Transplant Recipients

Antimicrobial prophylaxis and treatment in transplant recipients should be individualized and depend on the procedure performed, geographic epidemiology, and net state of immunosuppression.8,49–51  Solid organ transplantations are clean-contaminated procedures in which skin flora, Gram-negative rods, and enterococci are the predominant surgical site infection pathogens.8  Most opportunistic infections occur several weeks after the initiation of immunosuppression rather than in the immediate posttransplantation period.52  Thus, the recommended antimicrobial prophylaxis regimen for heart, lung, heart–lung, kidney, and pancreas transplantation procedures is a single dose of cefazolin.8,51  Note that there is significant controversy regarding the duration of antibiotic prophylaxis, with many centers providing 48 to 72 h despite no evidence of improved outcomes and the potential for increased selection of resistant organisms.53 

Known recipient or graft colonization, surgical technique, or complexity may justify escalation of the prophylactic regimen. For example, in patients with enteric drainage of the pancreas who are at high risk of fungal infections, fluconazole may be considered.8  Surgical complexity, duration of surgery, and high surgical site infection rates also may necessitate broader antimicrobial prophylaxis in liver transplantation, although a Cochrane meta-analysis suggested the lack of evidence to support any one specific prophylactic regimen.54,55 

Solid organ transplant patients presenting for nontransplant surgery are likely at increased risk of surgical site infection because of their immunosuppression. Evidence is accumulating on the outcomes of major surgeries in posttransplantation patients. However, no formal recommendations for antimicrobial prophylaxis in this patient population have been identified.56,57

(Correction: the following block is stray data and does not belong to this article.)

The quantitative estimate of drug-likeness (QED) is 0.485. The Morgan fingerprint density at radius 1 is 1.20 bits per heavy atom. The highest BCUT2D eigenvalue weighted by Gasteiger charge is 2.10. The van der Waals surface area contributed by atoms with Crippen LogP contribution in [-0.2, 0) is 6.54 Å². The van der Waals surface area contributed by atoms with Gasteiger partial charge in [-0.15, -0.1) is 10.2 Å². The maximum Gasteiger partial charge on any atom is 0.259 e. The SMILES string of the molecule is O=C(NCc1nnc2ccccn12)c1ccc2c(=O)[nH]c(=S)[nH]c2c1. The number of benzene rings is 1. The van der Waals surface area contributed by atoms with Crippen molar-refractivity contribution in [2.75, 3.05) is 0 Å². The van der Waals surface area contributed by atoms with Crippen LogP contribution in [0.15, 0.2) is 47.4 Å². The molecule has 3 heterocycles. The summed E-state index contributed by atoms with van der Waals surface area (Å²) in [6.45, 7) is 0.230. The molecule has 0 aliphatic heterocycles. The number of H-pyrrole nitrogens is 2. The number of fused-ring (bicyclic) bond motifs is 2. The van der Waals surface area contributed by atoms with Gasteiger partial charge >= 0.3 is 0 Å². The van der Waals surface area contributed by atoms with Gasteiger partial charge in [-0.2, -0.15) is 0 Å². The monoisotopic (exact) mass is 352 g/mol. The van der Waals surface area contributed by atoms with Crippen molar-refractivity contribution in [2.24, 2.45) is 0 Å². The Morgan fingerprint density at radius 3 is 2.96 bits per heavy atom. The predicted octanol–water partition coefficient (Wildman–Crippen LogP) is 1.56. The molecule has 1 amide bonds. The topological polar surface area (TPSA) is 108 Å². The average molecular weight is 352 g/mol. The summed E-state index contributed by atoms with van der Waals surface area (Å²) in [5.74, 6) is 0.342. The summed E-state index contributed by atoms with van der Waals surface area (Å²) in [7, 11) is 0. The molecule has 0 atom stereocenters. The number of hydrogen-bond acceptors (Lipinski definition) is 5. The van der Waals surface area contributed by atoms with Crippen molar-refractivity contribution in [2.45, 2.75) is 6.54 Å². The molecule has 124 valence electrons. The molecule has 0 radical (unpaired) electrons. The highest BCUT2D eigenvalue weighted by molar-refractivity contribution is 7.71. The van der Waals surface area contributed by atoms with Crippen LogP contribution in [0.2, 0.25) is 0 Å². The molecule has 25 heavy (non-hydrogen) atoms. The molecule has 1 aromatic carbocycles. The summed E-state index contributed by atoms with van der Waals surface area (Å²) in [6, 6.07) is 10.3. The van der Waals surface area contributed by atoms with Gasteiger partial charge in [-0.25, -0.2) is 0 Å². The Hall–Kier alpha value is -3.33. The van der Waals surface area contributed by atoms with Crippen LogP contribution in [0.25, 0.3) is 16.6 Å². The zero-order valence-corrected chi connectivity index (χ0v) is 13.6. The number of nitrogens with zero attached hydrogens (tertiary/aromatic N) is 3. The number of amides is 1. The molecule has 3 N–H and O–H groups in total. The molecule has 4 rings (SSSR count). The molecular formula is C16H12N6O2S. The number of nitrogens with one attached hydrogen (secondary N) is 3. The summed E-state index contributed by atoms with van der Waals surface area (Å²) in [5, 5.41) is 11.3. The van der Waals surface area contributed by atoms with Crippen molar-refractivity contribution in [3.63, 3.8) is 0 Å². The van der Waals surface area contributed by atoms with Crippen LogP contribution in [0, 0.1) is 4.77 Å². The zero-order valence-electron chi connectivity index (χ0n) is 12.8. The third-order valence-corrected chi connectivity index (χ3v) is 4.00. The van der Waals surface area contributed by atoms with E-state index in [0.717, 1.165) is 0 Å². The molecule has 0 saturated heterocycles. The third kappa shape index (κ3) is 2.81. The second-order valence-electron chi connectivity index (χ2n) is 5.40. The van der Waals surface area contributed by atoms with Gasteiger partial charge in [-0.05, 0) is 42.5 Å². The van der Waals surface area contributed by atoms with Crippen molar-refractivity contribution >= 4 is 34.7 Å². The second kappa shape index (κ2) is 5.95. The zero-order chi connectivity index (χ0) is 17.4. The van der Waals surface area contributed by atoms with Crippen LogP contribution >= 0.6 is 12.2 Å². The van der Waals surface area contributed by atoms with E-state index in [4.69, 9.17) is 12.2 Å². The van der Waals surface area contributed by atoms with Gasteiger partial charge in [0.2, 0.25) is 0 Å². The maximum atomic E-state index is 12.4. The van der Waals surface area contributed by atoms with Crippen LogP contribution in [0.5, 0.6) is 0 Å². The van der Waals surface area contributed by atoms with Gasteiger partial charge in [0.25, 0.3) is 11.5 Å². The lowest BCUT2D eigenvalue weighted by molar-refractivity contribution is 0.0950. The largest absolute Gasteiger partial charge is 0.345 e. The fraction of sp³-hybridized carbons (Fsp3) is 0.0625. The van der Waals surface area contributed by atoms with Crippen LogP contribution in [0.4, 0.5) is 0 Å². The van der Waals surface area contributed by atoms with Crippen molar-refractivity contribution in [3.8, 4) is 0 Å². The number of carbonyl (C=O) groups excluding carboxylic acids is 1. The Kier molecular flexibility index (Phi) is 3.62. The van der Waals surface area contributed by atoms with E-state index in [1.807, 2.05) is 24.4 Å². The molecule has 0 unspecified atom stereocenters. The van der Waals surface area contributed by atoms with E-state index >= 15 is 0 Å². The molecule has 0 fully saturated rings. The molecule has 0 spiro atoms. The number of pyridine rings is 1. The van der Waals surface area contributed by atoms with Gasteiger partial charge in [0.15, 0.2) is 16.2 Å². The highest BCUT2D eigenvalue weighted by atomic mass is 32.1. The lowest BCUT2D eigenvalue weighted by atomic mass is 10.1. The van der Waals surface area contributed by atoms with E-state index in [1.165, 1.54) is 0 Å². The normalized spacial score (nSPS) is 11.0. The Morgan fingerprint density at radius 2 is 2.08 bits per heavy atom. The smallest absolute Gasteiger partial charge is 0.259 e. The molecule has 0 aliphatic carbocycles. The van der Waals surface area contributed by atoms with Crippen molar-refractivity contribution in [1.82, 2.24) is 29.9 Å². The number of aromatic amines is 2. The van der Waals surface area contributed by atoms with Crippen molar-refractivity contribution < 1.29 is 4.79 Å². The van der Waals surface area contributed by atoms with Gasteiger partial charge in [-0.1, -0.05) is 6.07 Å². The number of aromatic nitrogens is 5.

Presence of Prosthetic Joints and Prosthetic Material

Prosthetic joints and cardiac devices are commonly encountered in patients having dental procedures. Current dental guidelines recommend against providing patients with prosthetic joints antimicrobial prophylaxis before dental procedures.58  For patients with prosthetic cardiac valves or those who underwent valve or congenital heart disease repair with prosthetic material, recommendations from the American Heart Association (Dallas, Texas) suggest that antibiotic prophylaxis of infective endocarditis is reasonable during the following procedures: (1) dental procedures with manipulation of gingival tissue or periapical region of teeth or perforation of oral mucosa; (2) respiratory tract procedures; and (3) procedures on infected skin or musculoskeletal tissue. The American Heart Association does not recommend antimicrobial endocarditis prophylaxis in patients undergoing genitourinary or gastrointestinal tract procedures.59 

Microbiome-related Considerations